32 games after starting 2-10, the Red Sox have pulled within a half game of the AL East lead and are now the frontrunners in the wild card race. All this on the back of a 15-5 rout of the Chicago Cubs Friday as they returned to Fenway for the first time in 93 years.
The scoring started early for the Red Sox, as their first four batters of the game reached base. Jacoby Ellsbury would score on a throwing error he forced by stealing second and third, and Dustin Pedroia crossed the plate on a single off the bat of Adrian Gonzalez. While the Sox seemed poised to break things open, Adrian Gonzalez opted to remain at third base on a David Ortiz fly ball, and while both Jed Lowrie and Mike Cameron hit the ball very hard, it found a glove each time to end the threat.
On many nights a two-run first would be all that was needed for Jon Lester. But as has been the case in May, it would not prove nearly enough tonight. Having a pair of men on base in both the first and second innings, the Cubs broke through against Lester in the third, scoring two runs on three straight hits and a ground out to tie the game.
Lester wouldn't ever really settle down, being hit hard by the Cubs' lineup of eight righties for the six innings he pitched, giving up five runs along the way, but it would hardly matter, because the Red Sox offense was finally firing on all cylinders. The Sox broke the 2-2 tie in the bottom of the third on a sacrifice fly from Kevin Youklis and a single from Jed Lowrie-they would have had another run, arguably, but Adrian Gonzalez was sent home by Bogar trying to score from first on a David Ortiz double and was out by a mile.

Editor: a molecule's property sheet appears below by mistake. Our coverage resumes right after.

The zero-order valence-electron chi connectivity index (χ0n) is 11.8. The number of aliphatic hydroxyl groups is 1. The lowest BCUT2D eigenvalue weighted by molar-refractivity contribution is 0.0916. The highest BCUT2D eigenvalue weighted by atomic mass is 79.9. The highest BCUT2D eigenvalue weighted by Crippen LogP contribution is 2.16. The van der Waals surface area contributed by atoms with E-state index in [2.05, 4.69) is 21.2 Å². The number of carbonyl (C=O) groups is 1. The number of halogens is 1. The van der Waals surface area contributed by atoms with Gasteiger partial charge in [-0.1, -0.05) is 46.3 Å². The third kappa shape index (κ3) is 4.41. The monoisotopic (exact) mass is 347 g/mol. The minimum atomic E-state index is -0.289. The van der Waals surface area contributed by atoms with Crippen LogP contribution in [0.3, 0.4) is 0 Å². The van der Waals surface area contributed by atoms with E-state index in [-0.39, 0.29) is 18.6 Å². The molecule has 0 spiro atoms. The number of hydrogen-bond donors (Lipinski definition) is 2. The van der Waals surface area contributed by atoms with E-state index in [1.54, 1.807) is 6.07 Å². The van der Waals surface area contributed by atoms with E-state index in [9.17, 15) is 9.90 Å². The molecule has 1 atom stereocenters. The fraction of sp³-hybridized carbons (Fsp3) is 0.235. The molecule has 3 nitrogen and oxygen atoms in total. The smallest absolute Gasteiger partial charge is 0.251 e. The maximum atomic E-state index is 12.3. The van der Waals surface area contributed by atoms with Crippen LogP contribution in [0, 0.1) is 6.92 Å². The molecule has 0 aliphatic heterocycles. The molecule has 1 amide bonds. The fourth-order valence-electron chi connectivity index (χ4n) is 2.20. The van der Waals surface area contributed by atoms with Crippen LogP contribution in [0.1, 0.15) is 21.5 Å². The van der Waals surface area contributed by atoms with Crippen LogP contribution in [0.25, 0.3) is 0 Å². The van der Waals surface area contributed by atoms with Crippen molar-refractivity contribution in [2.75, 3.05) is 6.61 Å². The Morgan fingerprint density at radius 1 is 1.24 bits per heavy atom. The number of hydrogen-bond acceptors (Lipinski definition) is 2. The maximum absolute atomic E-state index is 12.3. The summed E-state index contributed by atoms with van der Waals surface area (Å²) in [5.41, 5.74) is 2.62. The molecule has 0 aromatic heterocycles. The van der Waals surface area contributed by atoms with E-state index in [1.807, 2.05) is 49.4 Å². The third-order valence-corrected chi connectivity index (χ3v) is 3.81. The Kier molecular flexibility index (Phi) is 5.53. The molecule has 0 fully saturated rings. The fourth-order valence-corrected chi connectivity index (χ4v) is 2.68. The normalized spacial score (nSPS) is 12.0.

4-2 very quickly became 8-2 in the fourth. Jarrod Saltalamacchia walked with one out, moved to third on a Dustin Pedroia double, and then scored along with the second baseman on a single from Adrian Gonzalez. With starter Doug Davis finally out of the game, Kevin Youkilis welcomed Scott Maine by taking a 2-1 fastball and losing it well over the Green Monster for one of the loudest and longest homers Fenway has seen this year. One frame later it was Jarrod Satlamacchia homering and Jacoby Ellsbury scoring on a double play to make it 10-5.
The Cubs' bullpen finally slowed the Red Sox down some, but couldn't keep them quiet all day. The bats showed up for one last hurrah in the ninth inning. The Sox batted around and picked up bases loaded hits from Carl Crawford and Jacoby Ellsbury to put a five-run exclamation mark on the game. Scott Atchison threw three scoreless innings to keep the rest of the pen well rested, and the Sox took sole possession of first place in the wild card race for the first time this year.